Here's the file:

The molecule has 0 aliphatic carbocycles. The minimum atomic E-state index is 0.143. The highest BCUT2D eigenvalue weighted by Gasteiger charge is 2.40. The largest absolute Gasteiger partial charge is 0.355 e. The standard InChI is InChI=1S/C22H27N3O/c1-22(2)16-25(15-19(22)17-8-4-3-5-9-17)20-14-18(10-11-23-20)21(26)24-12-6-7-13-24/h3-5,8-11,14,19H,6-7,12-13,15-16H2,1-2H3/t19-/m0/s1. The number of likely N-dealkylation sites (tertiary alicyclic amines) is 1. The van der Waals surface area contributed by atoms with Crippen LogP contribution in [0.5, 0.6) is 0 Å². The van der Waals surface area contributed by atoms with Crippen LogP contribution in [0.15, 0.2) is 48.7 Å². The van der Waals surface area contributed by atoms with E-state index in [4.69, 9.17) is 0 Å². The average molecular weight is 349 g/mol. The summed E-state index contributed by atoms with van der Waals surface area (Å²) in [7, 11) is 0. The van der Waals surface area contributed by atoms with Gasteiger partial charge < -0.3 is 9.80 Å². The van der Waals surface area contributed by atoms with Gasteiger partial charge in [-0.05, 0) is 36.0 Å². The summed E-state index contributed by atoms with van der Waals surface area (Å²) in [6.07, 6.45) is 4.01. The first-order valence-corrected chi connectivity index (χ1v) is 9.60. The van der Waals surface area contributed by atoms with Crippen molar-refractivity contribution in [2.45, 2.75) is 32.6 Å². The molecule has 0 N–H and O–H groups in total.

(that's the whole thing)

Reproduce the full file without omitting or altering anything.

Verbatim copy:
The molecule has 0 aliphatic carbocycles. The minimum atomic E-state index is 0.143. The highest BCUT2D eigenvalue weighted by Gasteiger charge is 2.40. The largest absolute Gasteiger partial charge is 0.355 e. The standard InChI is InChI=1S/C22H27N3O/c1-22(2)16-25(15-19(22)17-8-4-3-5-9-17)20-14-18(10-11-23-20)21(26)24-12-6-7-13-24/h3-5,8-11,14,19H,6-7,12-13,15-16H2,1-2H3/t19-/m0/s1. The number of likely N-dealkylation sites (tertiary alicyclic amines) is 1. The van der Waals surface area contributed by atoms with Crippen LogP contribution in [0.5, 0.6) is 0 Å². The van der Waals surface area contributed by atoms with Crippen LogP contribution in [0.15, 0.2) is 48.7 Å². The van der Waals surface area contributed by atoms with E-state index in [4.69, 9.17) is 0 Å². The average molecular weight is 349 g/mol. The summed E-state index contributed by atoms with van der Waals surface area (Å²) in [7, 11) is 0. The van der Waals surface area contributed by atoms with Gasteiger partial charge < -0.3 is 9.80 Å². The van der Waals surface area contributed by atoms with Gasteiger partial charge in [-0.05, 0) is 36.0 Å². The summed E-state index contributed by atoms with van der Waals surface area (Å²) in [6.07, 6.45) is 4.01. The first-order valence-corrected chi connectivity index (χ1v) is 9.60. The van der Waals surface area contributed by atoms with Crippen molar-refractivity contribution in [2.45, 2.75) is 32.6 Å². The molecule has 0 N–H and O–H groups in total.